# Why is it not possible to increase the size of RSA keys indefinitely?

According to this primer on elliptic curves by Ars Technica, when composite numbers get "too" big, they become easier to factorize with Quadratic Sieve and General Number Field Sieve.

While this is not explained in detail on the site, it is a common understanding that RSA encryption is in a squeeze trap where the RSA modulus is getting larger and larger as factorizing algorithms and equipment get more and more capable, at the same time getting closer to some sort of ceiling where, apparently the resulting security of the modulus drops.

Please enlighten me: Why is it not possible to increase the size of RSA keys indefinitely?

## 2 Answers

I've never heard that RSA becomes less secure when the modulus grows. Obviously the strength doesn't grow as fast as the number of bits, but that only means that it grows sub-exponentially.

If it keeps growing (without the growth going near zero) then there is no "trap". Check for instance here where the conclusion is that there is no exponential growth but super-polynomial growth of the time complexity (i.e. strength).

If you take a careful look at the article in Ars Technica then you'll see that the author mainly claims that the growth of the key size is not sustainable for low powered devices. ECC is certainly beneficial in those situations.

The statement "The gap between the difficulty of factoring large numbers and multiplying large numbers is shrinking as the number (ed: the key size) gets larger" is however false as fgrieu correctly identifies. It just doesn't grow as fast as you may at first assume. The key strength cannot be calculated the same way as with keys for symmetric algorithms.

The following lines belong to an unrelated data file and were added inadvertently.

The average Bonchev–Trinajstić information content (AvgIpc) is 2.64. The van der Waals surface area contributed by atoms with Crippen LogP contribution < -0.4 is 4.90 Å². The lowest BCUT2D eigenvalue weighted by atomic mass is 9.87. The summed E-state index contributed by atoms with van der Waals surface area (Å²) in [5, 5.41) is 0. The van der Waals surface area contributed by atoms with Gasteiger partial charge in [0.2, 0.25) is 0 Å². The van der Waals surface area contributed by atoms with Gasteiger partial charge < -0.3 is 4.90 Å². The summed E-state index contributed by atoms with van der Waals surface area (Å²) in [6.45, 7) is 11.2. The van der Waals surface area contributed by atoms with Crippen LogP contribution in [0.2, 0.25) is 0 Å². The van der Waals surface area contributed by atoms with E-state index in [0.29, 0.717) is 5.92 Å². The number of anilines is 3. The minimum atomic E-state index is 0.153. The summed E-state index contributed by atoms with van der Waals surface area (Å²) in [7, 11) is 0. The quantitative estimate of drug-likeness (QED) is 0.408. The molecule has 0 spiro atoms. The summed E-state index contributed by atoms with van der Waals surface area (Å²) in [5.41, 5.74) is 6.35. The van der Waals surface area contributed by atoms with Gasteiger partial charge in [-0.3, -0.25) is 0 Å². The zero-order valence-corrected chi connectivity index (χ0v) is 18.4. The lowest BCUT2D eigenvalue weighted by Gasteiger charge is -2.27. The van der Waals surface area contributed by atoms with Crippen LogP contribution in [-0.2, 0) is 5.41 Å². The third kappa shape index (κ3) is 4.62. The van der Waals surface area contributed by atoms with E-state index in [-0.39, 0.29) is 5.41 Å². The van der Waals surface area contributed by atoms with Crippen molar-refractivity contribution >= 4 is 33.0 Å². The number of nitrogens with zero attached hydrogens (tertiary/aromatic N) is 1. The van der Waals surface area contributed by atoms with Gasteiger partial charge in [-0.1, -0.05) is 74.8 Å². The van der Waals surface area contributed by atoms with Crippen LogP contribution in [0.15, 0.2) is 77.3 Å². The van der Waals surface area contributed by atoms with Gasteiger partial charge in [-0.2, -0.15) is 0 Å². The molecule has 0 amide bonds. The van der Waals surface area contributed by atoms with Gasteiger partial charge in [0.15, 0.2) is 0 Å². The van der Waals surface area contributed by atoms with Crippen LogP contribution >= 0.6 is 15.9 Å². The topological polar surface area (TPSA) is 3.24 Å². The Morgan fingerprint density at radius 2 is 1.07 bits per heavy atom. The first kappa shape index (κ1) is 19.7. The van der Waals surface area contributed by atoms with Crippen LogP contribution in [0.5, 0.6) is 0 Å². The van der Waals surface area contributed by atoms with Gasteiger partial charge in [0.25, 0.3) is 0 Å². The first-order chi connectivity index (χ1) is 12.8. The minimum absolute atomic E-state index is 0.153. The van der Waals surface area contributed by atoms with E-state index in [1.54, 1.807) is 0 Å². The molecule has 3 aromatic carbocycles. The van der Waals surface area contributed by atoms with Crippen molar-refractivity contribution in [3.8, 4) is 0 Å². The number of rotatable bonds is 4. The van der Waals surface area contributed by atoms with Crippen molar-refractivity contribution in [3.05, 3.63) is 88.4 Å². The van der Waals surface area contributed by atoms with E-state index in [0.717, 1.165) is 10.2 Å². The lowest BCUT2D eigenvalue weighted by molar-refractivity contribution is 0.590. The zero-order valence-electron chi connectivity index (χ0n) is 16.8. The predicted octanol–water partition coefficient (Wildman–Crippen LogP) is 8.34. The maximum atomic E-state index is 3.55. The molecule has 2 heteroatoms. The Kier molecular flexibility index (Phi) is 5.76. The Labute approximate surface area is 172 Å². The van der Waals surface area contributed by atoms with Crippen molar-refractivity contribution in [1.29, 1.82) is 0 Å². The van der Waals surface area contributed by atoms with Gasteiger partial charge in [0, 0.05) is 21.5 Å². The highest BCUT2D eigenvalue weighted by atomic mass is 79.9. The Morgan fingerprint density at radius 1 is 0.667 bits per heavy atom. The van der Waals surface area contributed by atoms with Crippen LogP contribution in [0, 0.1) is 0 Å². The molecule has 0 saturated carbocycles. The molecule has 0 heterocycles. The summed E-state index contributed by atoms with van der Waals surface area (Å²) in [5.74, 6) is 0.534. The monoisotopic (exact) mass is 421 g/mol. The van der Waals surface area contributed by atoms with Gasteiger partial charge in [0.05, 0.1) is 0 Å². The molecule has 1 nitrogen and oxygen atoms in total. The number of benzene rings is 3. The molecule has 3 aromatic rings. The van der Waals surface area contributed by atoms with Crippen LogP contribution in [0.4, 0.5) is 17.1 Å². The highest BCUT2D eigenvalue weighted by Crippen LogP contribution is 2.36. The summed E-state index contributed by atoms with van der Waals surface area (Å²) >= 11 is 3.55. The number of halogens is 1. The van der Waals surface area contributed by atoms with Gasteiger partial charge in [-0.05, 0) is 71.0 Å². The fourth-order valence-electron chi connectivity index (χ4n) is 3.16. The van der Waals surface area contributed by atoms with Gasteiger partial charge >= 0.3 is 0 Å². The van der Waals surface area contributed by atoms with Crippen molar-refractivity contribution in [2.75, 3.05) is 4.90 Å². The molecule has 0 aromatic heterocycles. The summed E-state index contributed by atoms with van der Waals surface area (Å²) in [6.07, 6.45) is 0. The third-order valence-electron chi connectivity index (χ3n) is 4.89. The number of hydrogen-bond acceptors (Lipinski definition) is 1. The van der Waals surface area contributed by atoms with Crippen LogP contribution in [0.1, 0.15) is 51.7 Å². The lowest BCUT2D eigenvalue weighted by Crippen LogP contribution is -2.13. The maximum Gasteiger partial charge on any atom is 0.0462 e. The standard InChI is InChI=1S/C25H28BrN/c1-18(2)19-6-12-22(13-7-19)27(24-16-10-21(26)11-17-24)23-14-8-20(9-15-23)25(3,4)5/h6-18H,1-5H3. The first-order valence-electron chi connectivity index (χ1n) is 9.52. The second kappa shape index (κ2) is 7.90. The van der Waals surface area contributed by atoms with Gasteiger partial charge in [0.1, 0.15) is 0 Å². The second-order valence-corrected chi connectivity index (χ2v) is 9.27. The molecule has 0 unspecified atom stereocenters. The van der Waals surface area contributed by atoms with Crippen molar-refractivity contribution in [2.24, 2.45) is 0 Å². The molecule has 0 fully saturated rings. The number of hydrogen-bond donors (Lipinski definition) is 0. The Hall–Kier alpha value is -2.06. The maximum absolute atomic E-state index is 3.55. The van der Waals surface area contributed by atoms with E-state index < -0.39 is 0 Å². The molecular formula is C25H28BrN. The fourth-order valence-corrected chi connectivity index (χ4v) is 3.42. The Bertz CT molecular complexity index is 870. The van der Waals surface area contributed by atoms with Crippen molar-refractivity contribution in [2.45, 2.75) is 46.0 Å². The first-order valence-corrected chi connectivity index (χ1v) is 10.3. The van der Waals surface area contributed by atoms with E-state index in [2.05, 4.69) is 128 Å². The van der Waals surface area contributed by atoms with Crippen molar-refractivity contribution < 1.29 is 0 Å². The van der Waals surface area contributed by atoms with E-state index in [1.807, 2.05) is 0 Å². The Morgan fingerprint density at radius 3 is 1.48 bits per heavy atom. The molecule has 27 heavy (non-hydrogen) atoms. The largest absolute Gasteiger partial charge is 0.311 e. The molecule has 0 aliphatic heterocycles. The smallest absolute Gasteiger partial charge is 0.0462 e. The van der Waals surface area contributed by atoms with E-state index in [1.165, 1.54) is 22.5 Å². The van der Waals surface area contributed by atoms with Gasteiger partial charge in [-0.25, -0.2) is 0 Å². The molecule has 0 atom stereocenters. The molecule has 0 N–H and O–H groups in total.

• Thanks! So the whole notion of RSA being less usable / secure than ECC in the future then bears no significance? (except for on low-power devices which benefit from the smaller key size in ECC) – fast-reflexes Dec 14 '16 at 2:01
• Both are susceptible to quantum computing attacks, with RSA having a (very) slight advantage. The key size and speed of operation (try and create a 16Kbit key pair on your machine) may hamper even larger computers. Those kind of key sizes are hard to handle even on larger machines and not just on low power devices. – Maarten Bodewes Dec 14 '16 at 8:52
• @fast-reflexes The performance degradation of RSA at higher security levels is severe. Nobody wants to have a webserver use a 15000 bit RSA key, but a 512 bit ECC key is very affordable. [But it's not like a security level of 256 bits is meaningful] – CodesInChaos Dec 14 '16 at 9:05
• So for "fun" (in case your heater gave up): time openssl genrsa -f4 -out outkey 16384. Note that this searches for two 8192 bit primes, and searching for primes is non-deterministic (i.e. it may take a short time, it may also take very long). Of course the speed of decrypting or signing something is more of an issue on servers. – Maarten Bodewes Dec 14 '16 at 15:05
• Thank you all! You have killed a myth that I have heard from time to time in different contexts! – fast-reflexes Dec 15 '16 at 13:43

I don't understand at all what this claim is on the website. The claim that RSA becomes very expensive for large $N$ is true, but to say that the gap between encryption/decryption cost and factoring goes down makes no sense at all! The function describing the running time of the best factoring algorithms is clearly asymptotically larger than $n^3$ (the time to decrypt RSA). Thus, as the key size $n$ gets larger, the gap only increases.